At the height of the Cold War, U.S. Air Force scientists dreamed of a fleet of nuclear-powered aircraft. They almost made it happen.
It was 1955. The atomic power industry was maturing in the United States, and President Dwight Eisenhower had already made his call for "atoms for peace." The industrial race to domesticate the atom was underway.
The military race to employ our nation's defense was already more than 15 years old.
"Popular Mechanics" painted visions of a helpful "nuclear genie" that included everything from nuclear-powered excavation to atomic-powered homes. The atom was being trained to become man's best friend.
Meanwhile, the U.S. Navy had its nuclear-powered vessels like the USS Nautilus -- the Navy's first nuclear-powered submarine. Down the hall in the Pentagon, Air Force leaders wanted a nuclear-powered craft of their own for similar reasons -- unlimited range, power and endurance.
The interest in atomic-powered aircraft began in 1946 with the Nuclear Energy for the Propulsion of Aircraft (NEPA) program, managed by the Army Air Force and later the independent U.S. Air Force. By the end of 1948, the U.S. Air Force had invested nearly $10 million. While experts prepared extensive studies on their feasibility, actual aircraft development waited until after 1951 when the Aircraft Nuclear Propulsion (ANP) program replaced NEPA.
ANP aimed to "produce full-scale development aircraft reactor and engine systems" according to Brian Bikowicz, a nuclear history scholar. While Project Pluto successfully tested nuclear ramjets and Project Rover tested nuclear-powered rockets, an operational atomic aircraft was never actually developed.
"[M]anned nuclear aircraft pose the most difficult engineering development job yet attempted within this century," ANP Director B.C. Briant said in 1954.
The difficulty didn't stop the Air Force and its team of scientists from trying.
In 1952, the Air Force started the X-6 program to produce two flying testbeds powered by atomic energy. The Air Force chose a modified Convair B-36 "Peacemaker," designated the NB-36H. Only one of these special aircraft ever made it to testing -- Serial No. 51-5712, the Nuclear Test Aircraft (NTA).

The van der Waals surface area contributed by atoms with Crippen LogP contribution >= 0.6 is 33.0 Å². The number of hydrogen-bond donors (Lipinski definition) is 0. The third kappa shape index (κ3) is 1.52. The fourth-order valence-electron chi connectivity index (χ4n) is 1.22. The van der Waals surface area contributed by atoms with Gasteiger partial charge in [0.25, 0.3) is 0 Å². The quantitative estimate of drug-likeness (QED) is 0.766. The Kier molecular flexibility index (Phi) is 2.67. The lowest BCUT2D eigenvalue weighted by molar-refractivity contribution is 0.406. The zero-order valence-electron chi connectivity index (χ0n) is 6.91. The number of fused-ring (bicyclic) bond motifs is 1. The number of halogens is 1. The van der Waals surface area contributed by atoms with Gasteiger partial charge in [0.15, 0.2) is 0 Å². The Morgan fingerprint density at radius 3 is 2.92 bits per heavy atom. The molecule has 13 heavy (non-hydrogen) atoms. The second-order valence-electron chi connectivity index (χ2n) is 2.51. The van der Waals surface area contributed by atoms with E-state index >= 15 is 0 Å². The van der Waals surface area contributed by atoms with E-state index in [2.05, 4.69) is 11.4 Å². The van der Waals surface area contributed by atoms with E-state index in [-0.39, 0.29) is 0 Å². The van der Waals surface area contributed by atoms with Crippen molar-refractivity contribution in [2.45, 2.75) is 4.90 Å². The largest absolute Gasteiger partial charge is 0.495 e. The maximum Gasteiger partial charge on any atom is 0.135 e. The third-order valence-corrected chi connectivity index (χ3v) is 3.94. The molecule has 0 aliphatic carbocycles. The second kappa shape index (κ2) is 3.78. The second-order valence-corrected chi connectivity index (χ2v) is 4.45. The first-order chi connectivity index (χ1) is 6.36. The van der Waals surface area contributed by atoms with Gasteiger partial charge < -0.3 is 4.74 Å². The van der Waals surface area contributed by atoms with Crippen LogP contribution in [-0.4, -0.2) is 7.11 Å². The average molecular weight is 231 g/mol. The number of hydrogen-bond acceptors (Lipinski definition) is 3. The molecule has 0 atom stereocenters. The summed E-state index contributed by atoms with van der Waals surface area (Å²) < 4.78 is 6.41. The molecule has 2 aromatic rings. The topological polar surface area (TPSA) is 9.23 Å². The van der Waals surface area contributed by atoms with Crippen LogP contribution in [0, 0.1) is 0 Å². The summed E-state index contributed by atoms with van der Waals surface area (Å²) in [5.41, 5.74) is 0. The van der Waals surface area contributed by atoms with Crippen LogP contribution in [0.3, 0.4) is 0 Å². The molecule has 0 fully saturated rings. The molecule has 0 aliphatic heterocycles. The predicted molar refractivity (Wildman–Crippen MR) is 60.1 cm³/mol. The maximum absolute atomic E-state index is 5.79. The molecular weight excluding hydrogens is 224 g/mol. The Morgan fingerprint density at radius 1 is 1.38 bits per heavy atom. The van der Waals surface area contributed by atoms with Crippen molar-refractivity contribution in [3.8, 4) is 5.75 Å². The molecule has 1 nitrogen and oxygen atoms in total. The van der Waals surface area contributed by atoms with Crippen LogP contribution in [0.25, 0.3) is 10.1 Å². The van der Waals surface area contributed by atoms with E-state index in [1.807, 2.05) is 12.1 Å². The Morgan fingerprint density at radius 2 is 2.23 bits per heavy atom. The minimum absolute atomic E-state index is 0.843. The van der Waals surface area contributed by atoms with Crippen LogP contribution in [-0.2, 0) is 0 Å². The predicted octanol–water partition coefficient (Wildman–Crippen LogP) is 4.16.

The NB-36H carried a small air-cooled reactor in the aft bomb bay. The NTA had shielding around the reactor itself and a totally new nose section, which housed a 12-ton lead and rubber crew compartment. In the fuselage and behind the crew compartment, designers installed water jackets to absorb radiation. Due to the modifications, only the pilot and copilot could see through the foot-thick, leaded-glass windshield. A closed-circuit television system allowed the crew to check the reactor as well as other sections of the aircraft.
Between 1955 and 1957, the NTA made 47 test flights, yielding valuable data on the effects of radiation upon the airframes and components.
The United States had competition in creating atomic-powered aircraft. The Soviet Union operated a similar test program. One Soviet plan envisioned a "flying boat." In the plans for the aircraft, "the wingspan was more than 130 meters, and the total power of the engines exceeded one-half million horsepower. This airplane was supposed to carry 1,000 passengers and 100 tons of load at a speed of 1,000 kilometers per hour," according to R.G. Perelman in "Soviet Nuclear Propulsion" (1960).
In late 1958, "Aviation Week" reported that the Soviets successfully flew a prototype of an atomic-powered bomber. This report, accompanied by the general paranoia created by Sputnik and the enthusiasm of a technological race, temporarily fueled ANP to increased budgets.
But, the enthusiasm would not last. In the end, the program produced too few results over too long a period. The development of accurate and powerful missiles and the growing emphasis on space also lessened the appeal of atomic-powered aircraft.
On March 28, 1961, President John F. Kennedy canceled the ANP program, writing, "Nearly 15 years and about $1 billion have been devoted to the attempted development of a nuclear-powered aircraft; but the possibility of achieving a militarily useful aircraft in the foreseeable future is still very remote." Kennedy redirected much of the effort toward space and the race to reach the moon -- an effort and endeavor that captivated the American imagination, gained public support and eventually succeeded.
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